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Renée Larocque, PhD1, Katherine Mohindra, PhD1, Marta Feletto, PhD2, Delampady Narayana, PhD3, and Slim Haddad, MD, PhD4. (1) Unité de santé internationale, Université de Montréal, Edifice St-Urbain, 3875 rue St-Urbain, 5ieme etage, Montréal, QC H3W 1V1, Canada, 514-890-8000x 15929, firstname.lastname@example.org, (2) Centre de Recherche du Centre Hospitalier de l'Université de Montréal, Edifice St-urbain, 3875 rue St-Urbain, 5ieme etage, Montréal, QC H3W 1V1, Canada, (3) Centre for Development Studies, Prasanth Nagar, Ulloor, Thiruvananthapuram, 695011, India, (4) Département de médecine sociale et préventive, Université de Montréal, 3875 Saint-Urbain, 5th floor, Montréal, QC H3W1V1, Canada
Background: It is known that the most deprived groups have the poorest health. However, in India, the Paniya tribes, known as the lowest social groups, report a better health.
Objective: To assess if the “good” self-reported health of the Paniyas is misleading.
Methods: A cross-sectional survey (N=3352 households) was conducted in Kottathara Panchayat (Kerala, India) during April-June 2003. Basic health (self-reported) and socio-economic information was collected. A panel survey (N= 543 households) was also conducted from October 2003-September 2004 in order to measure episodes of illness over time through a health diary. Additionally, a small Participatory Poverty Assessment was done in a Paniya community.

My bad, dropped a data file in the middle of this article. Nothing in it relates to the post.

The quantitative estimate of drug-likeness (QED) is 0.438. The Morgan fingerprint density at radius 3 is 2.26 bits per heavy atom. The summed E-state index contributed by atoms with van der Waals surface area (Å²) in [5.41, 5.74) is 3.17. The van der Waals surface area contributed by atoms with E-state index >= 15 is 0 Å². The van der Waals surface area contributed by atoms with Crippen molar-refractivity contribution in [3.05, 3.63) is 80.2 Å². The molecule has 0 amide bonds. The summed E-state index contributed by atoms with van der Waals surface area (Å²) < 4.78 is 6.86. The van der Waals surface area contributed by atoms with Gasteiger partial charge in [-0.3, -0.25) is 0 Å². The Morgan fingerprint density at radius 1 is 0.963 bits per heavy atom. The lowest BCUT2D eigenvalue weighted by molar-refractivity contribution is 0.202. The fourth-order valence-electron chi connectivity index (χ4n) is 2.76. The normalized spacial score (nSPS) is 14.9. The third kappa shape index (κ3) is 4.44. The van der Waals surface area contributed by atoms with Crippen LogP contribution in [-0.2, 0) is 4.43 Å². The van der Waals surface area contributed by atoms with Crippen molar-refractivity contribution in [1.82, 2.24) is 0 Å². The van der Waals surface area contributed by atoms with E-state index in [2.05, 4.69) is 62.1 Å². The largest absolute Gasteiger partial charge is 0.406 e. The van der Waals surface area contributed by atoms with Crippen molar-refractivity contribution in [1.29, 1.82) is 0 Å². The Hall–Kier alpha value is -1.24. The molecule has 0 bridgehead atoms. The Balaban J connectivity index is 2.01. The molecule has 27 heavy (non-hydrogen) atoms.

Results: A significantly lower proportion of Paniyas reported a poor perceived health compared to the other social groups (19% vs 24%, OR=1.3; 95%CI:1.2, 1.5). Similarly, Paniyas also report less episodes of illness during a year than others (6.6 ±5.6 vs 8.5±6.7). However, more households of Paniyas are classified as Below Poverty Level (83.7% vs 38%), have no toilet facilities (52.2% vs 6.0%), are not electrified (73% vs 40%), etc. In addition, during the Participatory Poverty Assessment, members of the Paniya community rated that most (90.6%) households wellbeing was miserable.
Conclusions: Evidence demonstrate that most determinants of health of the Paniyas are poor and that the good self-reported health is misleading and probably biased by the perception that they have of their own health. Care should be taken by researchers and decision-makers in using such measures to assess the health status of extremely deprived communities.
Keywords: Health Assessment, Indigenous Populations
Presenting author's disclosure statement:
Any relevant financial relationships? No
Any institutionally-contracted trials related to this submission?
I agree to comply with the American Public Health Association Conflict of Interest and Commercial Support Guidelines, and to disclose to the participants any off-label or experimental uses of a commercial product or service discussed in my presentation.